The Meaning of the Logo
The truth is, unless the creator spells out exactly what their logo means, we'll never really know. We just have to speculate. And in the absence of anyone from the business giving it to us straight, that's exactly what we've had to do with the Blackberry logo. Some of the speculation is a bit wild. We'll leave that on the forums where it belongs. But some suggestions are more than plausible. Maybe they're right. Maybe they're not. Maybe we'll never know either way. But that doesn't mean we can't have fun guessing.
An Apple by Any Other Name
Some people have gone the obvious route. The logo is a fruit. Not just any fruit, of course, but the fruit that bears the same name as the device. Yep, it's a blackberry. There's the outline and there are the individual drupelets- do you see it? Most people do. And most people think the reasoning begins and ends there. Windows has windows as its logo, Apple has an apple. There's no hidden meaning, no split intentions, it's just the visual representation of a brand name that, very conveniently, also happens to be a noun.
Two B's or Four?
When some people look at the Blackberry logo, they see two staggered, stylized B's. From here, it doesn't take a genius to work out the rest: one of the B's is for Black, the other is for Berry. BB. Black Berry. Simple. Other people claim to be able to see four B's. This could either mean the creator had a stutter, or that the logo pulls on the strapline to Blackberry's marketing campaign, BLACKBERRY - BE BOLD.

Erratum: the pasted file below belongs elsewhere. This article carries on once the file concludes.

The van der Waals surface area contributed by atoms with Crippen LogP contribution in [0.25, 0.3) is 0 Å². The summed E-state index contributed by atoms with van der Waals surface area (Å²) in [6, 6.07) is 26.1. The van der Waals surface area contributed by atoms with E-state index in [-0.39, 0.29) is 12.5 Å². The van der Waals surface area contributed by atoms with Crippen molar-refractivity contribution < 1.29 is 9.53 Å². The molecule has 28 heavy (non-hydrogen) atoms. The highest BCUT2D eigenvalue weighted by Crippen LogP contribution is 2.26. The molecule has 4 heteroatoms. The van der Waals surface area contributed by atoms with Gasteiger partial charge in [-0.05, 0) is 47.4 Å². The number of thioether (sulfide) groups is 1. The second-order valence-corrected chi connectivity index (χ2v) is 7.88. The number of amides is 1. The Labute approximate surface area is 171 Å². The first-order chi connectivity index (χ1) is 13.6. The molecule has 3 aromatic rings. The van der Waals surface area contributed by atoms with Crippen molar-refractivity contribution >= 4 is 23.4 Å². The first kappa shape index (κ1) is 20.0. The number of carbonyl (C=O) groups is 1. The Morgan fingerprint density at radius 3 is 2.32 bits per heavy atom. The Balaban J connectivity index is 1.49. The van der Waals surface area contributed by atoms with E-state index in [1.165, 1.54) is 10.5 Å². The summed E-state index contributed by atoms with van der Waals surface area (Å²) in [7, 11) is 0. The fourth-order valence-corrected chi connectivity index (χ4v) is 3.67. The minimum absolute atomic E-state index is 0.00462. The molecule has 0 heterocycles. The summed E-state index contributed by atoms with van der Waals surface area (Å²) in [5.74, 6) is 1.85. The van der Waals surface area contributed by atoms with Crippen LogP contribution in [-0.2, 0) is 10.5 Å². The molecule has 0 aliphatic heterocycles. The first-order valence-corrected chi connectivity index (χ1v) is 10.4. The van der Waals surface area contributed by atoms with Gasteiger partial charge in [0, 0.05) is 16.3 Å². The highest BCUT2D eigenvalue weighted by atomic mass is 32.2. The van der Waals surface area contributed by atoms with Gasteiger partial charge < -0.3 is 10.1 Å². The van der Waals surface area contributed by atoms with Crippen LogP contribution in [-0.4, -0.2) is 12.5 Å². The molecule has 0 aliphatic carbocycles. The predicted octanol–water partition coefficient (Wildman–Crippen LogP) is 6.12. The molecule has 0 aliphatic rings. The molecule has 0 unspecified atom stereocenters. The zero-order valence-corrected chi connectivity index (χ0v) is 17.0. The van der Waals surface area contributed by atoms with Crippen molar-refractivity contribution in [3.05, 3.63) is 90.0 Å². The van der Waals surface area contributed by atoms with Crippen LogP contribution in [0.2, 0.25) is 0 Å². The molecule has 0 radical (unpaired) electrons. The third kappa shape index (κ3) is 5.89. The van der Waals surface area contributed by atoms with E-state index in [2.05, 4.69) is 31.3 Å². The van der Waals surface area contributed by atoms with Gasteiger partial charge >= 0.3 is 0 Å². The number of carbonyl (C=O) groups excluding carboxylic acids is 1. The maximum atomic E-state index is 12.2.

Connecting the Dots
While some people see a blackberry when they look at the Blackberry logo, others see a pattern of seemingly random dots that together make up a bigger picture. Each of the dots represents a different type of industry and all are connected with BlackBerry at its core. According to these same people, each of the dots could be taken to represent apps, preciseness, connectivity, continuous improvement, the flow of data, and a million and one other things. The theory might be right, who knows? To us, it just sounds like some people have a little too much time on their hands.
Maybe we'll never know the meaning of the Blackberry logo. Perhaps it is just a berry. Or maybe those drupelets really do mean something. And as to why 'Blackberry' was chosen as the name for a phone? Some say it's arbitrary. Others say it's because RIM (the company behind the device) had seen the rise of Apple and decided the secret to its success lay in its fruity name. Others (including 1000logos.net) say it's because the keys on its original beeper looked like the seeds of a berry. With everyone from the company either in hiding or gainfully employed elsewhere, it's likely the name will remain as forever shrouded in mystery as the logo.
Written by Lily Wordsmith
Read more posts by Lily Wordsmith